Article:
Roughly one third of Deutsche Bank’s 30 exchange-traded fund (ETF) offerings provide investors with direct exposure to foreign markets, while also engaging in currency hedging to mitigate the risk of fluctuating exchange rates. While the dollar has not been particularly strong for the past decade, unpredictable quantitative-easing moves by both the European Central Bank and the Bank of Japan can affect currency valuations.
One of Deutsche Bank’s ETFs, db X-trackers MSCI EAFE Hedged Equity Fund (DBEF), seeks to reflect the stock performance of developed, non-U.S. economies, while limiting exposure to the fluctuation of strength between the U.S. dollar and other currencies. So far this year, DBEF has seen a small loss of 0.47%, but it has a dividend yield of 1.51%, with its dividends typically paid in June or December. In 2013, DBEF gained 24.30%.
While a currency hedge is not a top investing priority for Americans until the dollar shows signs of strength, Deutsche Bank’s db-Xtrackers hedged currency offerings provide a measure of protection for when that day comes. Until then, Deutsche Bank offers an array of broad-based commodity indices which may be more relevant to today’s market.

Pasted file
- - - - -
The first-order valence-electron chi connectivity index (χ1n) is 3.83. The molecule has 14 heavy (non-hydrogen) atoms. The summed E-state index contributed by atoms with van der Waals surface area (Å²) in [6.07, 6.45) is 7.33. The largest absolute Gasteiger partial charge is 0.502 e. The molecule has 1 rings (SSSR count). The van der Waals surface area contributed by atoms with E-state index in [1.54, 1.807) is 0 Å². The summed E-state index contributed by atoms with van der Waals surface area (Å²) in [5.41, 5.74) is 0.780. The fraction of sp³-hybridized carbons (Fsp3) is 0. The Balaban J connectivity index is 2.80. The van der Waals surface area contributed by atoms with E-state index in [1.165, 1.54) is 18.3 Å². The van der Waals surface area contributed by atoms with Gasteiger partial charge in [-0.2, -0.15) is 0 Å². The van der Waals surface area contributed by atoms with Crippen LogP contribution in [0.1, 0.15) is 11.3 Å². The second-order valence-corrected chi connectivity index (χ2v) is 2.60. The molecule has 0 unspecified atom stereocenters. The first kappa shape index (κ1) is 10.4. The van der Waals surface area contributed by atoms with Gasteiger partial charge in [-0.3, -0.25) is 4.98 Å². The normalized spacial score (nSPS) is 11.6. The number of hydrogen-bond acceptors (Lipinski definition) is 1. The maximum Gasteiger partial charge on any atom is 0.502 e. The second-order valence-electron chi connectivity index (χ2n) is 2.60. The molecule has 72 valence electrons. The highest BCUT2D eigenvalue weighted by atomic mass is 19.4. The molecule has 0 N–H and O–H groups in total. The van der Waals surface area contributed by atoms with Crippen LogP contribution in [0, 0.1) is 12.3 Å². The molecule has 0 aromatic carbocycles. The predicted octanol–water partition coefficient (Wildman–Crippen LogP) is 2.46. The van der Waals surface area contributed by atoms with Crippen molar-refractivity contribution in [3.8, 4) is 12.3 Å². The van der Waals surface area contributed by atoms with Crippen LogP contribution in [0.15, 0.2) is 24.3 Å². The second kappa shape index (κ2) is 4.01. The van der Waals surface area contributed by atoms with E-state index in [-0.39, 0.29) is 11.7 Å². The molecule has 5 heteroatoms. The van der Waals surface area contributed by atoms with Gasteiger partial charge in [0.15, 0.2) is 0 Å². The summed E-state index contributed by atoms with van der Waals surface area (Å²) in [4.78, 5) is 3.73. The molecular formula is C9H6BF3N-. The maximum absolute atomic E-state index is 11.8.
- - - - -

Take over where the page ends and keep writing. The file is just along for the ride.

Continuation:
Deutsche Bank has a rich history in navigating international markets. For instance, German companies doing business in Shanghai or Chicago need to be able to receive their payments in dollars but issue their Berlin workers’ salaries in euros. When Deutsche Bank was founded in 1870, the euro did not exist, but funds still needed to be exchanged across borders. More than 140 years later, Deutsche Bank has established itself as an ETF provider that offers investors access to a variety of international markets.
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In case you missed them, I encourage you to read my articles from previous weeks about ETF providers ALPS, Direxion, Fidelity, Charles Schwab, Guggenheim, PowerShares, WisdomTree, First Trust, ProShares, Vanguard, iShares and State Street. I also invite you to share your thoughts below.